Making food from fiction in “Brunetti’s Cookbook” by Donna Leon

brunetticookbookIf you dream of Venice with its watery passageways and romantic bridges or devour all the books that Donna Leon writes in her excellent mystery series set in Venice, you will be happy to pick up Brunetti’s Cookbook, named after her famous and kind-hearted detective, Commissario Brunetti.

What I have always loved about reading Donna Leon’s books is the feeling of warmth that Guido Brunetti shares with his family.  He often escapes the dreariness and danger of his job to take lunch at home with his teen-aged son and daughter and his college instructor wife, who most often prepares their beautiful meals.  With Brunetti’s Cookbook, you get to enjoy another way of connecting with the story and life in Venice.  Authentic recipes were selected by Donna Leon’s best friend Roberta Pianaro and are interspersed with generous excerpts from the books depicting scenes where the main characters are eating.

“Buon appetito,” Paola said and began to eat.  Brunetti took a few bites, letting his whole body remember the taste.  The last time they had eaten this dish had been towards the end of the summer, when he had opened one of the last bottles of the Masi rosato to go with it.  Was it too early in the year for rosato? he wondered.  Then he saw the bottle on the table and recognized the colour and the label.

Donna Leon says in her forward that after her fourth book came out, she began to notice that readers from outside Italian culture were remarking on the wonderful writing about food in her books.  She says that many Italians still see the kind of long sensual meals that she depicts as the normal way to deal with food.  To make the food that is in this book gives us a chance to share that way of eating.

Recipes range from Shrimp, Melon and Arugula, Orecchiette with Asparagus and White Cauliflower with Bechamel to Savoury Carrots, Chicken smothered with Red Savoy Cabbage and Rabbit with Olives and Walnuts.  Desserts include Apple, Lemon, Orange and Grand Marnier cake, Almond cake and Pears cooked in wine and yogurt.  Yes, there is a torte di cioccolato, also known as chocolate cake.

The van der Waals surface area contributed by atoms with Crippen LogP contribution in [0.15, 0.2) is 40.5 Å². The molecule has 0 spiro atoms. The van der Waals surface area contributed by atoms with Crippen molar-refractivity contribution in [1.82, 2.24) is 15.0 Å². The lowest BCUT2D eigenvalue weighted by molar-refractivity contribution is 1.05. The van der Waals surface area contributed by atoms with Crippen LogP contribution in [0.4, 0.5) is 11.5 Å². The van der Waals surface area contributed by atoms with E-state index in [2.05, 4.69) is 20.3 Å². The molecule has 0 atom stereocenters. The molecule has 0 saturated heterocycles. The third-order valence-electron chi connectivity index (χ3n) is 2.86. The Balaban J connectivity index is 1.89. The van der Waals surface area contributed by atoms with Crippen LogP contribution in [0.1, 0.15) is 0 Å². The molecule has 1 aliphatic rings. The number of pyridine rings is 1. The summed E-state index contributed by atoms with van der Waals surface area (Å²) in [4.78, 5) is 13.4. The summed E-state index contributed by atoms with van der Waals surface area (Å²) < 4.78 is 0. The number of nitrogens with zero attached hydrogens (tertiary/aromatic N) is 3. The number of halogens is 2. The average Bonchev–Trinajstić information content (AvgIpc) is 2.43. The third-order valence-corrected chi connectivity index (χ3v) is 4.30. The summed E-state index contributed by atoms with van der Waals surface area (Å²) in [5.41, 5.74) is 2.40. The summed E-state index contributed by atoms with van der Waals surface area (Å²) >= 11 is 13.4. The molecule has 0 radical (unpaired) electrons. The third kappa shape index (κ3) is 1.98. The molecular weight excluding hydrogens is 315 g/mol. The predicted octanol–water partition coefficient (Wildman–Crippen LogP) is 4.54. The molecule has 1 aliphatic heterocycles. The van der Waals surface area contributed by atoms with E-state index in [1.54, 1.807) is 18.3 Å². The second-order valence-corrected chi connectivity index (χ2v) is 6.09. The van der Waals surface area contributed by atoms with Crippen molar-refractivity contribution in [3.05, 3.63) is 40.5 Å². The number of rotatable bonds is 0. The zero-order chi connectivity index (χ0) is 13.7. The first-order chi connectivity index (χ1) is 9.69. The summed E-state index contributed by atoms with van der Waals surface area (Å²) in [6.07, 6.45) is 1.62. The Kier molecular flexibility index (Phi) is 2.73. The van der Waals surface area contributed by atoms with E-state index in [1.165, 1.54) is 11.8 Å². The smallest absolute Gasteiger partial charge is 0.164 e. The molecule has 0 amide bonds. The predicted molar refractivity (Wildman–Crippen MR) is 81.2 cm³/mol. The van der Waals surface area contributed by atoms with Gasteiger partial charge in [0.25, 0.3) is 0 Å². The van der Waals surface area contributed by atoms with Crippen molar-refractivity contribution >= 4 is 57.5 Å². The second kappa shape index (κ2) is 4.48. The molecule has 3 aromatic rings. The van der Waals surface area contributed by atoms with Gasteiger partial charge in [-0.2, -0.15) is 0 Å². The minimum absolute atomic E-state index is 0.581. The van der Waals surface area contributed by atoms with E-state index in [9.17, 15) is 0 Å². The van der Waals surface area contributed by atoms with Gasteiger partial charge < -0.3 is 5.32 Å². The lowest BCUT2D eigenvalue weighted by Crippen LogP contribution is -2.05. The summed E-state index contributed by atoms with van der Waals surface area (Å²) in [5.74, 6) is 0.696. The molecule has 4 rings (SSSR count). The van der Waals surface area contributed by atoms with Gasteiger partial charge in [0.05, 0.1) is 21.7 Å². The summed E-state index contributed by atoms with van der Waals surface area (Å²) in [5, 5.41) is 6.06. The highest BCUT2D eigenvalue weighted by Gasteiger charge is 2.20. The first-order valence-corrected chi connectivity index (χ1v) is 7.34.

Paola went to the counter and removed the round top from the porcelain cake dish she had inherited from her Great-Aunt Ugolina in Parma.  Inside it, as Brunetti had hardly dared hope, was her apple cake, the one with lemon juice and enough Grand Marnier to permeate the whole thing and linger on the tongue for ever.

I’m not an accomplished cook.  I seem to be missing a gene for knowing when to check the oven or remove things before all the water boils off, but there are recipes in here that I can do.  Potatoes with Cream.  Zucchini with Ricotta.  I followed generally the recipe for Penne Rigate with Beans and Bacon last week and it turned out very well.

“Anything for dessert?”  “Figs.” “I love you.”  “You mean you love figs,” she said and smiled.  

There were six of them, perfect and moist with sweetness.  He took his knife and began to peel one.  When he was done, juice running down both hands, he cut it in half and handed the larger piece to her.  He crammed most of the other into his mouth and wiped at the juice that ran down his chin.  He finished the fig, ate two more, wiped at his mouth again, cleaned his hands on his napkin and said, “If you give me a small glass of port, I’ll die a happy man.”

What a treat to prolong the pleasure of being in that fictional world by selecting something to make from Roberta’s recipes.  The book itself feels great in the hands.  The  pages of the book open generously. The paper feels thick and smooth and the recipes are graphically pleasing to read, in a friendly font and easy to follow.

The stories are waiting.  Now all that is required is you, perhaps some music, your kitchen and a glass of grappa.

Note:  If this isn’t enough inspiration, there is also the book, Brunetti’s Venice, Walks with the City’s best-loved Detective which I am eager to read.








About writeinseattle

Two Seattle writers examining the writer's life.
This entry was posted in Book Reviews, For Fun, Janis Wildy about writing and tagged , , , , , , , , , , , . Bookmark the permalink.

Leave a Reply

Fill in your details below or click an icon to log in: Logo

You are commenting using your account. Log Out /  Change )

Google photo

You are commenting using your Google account. Log Out /  Change )

Twitter picture

You are commenting using your Twitter account. Log Out /  Change )

Facebook photo

You are commenting using your Facebook account. Log Out /  Change )

Connecting to %s